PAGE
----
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Lockdown has looked different for many food and drink businesses, with some operating on a smaller scale, and others closing altogether. At a time when businesses were preparing to reopen, welcome an increased footfall and even begin operating a café again, businesses in Leicester were dealt another blow with a second, localised lockdown.
So how has it affected retailers and shops?
Many businesses will no doubt have been prepared for the eventuality of another lockdown, and will certainly have been better set up the second time around, whether they were offering delivery, click-and-collect or takeaway.
Following the announcement, which only applied to certain areas of Leicester, all non-essential shops closed, and many pubs and restaurants in the lockdown zone had to delay their plans to reopen for at least two weeks. Essential traders at Leicester and Beaumont Market were still open, however, offering groceries and essential food products to residents.
As part of the localised lockdown, pubs and restaurants outside of the lockdown zone that did reopen, will be taking customers’ contact details as part of the NHS Track and Trace service, something other retailers and businesses may also be asked to do in the event of further localised lockdowns across the country.
After three pubs in the UK were forced to close after it was revealed customers tested positive for coronavirus, the concept of more localised lockdowns across the country is perhaps inevitable. But it shouldn’t dishearten businesses. Rather, it’s important to consider your strategy should this happen in your area.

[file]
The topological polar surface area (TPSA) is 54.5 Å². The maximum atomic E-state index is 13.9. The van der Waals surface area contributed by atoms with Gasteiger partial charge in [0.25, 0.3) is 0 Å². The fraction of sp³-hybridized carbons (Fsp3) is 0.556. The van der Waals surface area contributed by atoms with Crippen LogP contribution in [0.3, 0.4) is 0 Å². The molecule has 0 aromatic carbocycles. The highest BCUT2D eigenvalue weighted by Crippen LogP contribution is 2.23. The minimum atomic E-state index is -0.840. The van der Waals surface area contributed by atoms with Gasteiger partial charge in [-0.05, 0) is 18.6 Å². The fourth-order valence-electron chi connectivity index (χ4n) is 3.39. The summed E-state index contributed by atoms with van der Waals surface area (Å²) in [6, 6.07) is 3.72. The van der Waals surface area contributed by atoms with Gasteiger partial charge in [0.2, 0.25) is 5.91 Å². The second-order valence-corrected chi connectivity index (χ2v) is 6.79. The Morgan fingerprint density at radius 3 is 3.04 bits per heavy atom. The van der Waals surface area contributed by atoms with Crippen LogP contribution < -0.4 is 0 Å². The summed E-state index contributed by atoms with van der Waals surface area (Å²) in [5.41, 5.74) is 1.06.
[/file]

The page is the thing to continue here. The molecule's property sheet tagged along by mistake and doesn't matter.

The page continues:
Pete Gardner, managing director at boutique chocolate shop Cocoa Amore, located in the Leicester lockdown zone, was planning on reopening both of his stores on 3rd July, but decided to keep his Leicester shop closed until further notice. But he doesn’t see this as a setback.
“My reasoning behind holding off was that I wanted to wait until the Government would allow staff to return part time for furlough so I can slowly start bringing in increased hours and staff between July and October, and still get support towards wages,” Pete told us.
“Chocolate is not in season between June and September as it’s just too warm usually, so sales are always low in that period without a global pandemic. So I’m trying to keep my running costs low so we can afford to stock up well for Christmas without making any staff redundant.
“We have been really busy online and making a new wholesale range for other stockists so we weren’t in a rush to open the doors as we’ve been operating all of that on 10% of my team with the rest furloughed.
“I don’t see it as a setback – we will just adapt the business model to whatever is needed to maintain the brand and the jobs.”
So how can other businesses prepare for a localised lockdown in their area?
“The main thing is not to become complacent with the business,” Pete says. “Keep the brand alive, even if it’s just engaging with customers on social media. They can very quickly forget about you and find someone else to buy from. Once they are in a routine of buying elsewhere, it’s difficult to get them back. Since lockdown started in March we have kept our customers involved with the business, suggesting flavours and products and we’ve created them and brought them to market quickly through our own webstore as well as engaging a lot with bloggers and influencers by providing them with chocolate for their own recipes and channels.”
Whatever your strategy has been throughout lockdown, you’ll no doubt have learned an enormous amount about how to deal with a crisis. In the event of a localised lockdown in your area, continued innovation, communications and customer engagement will prove essential.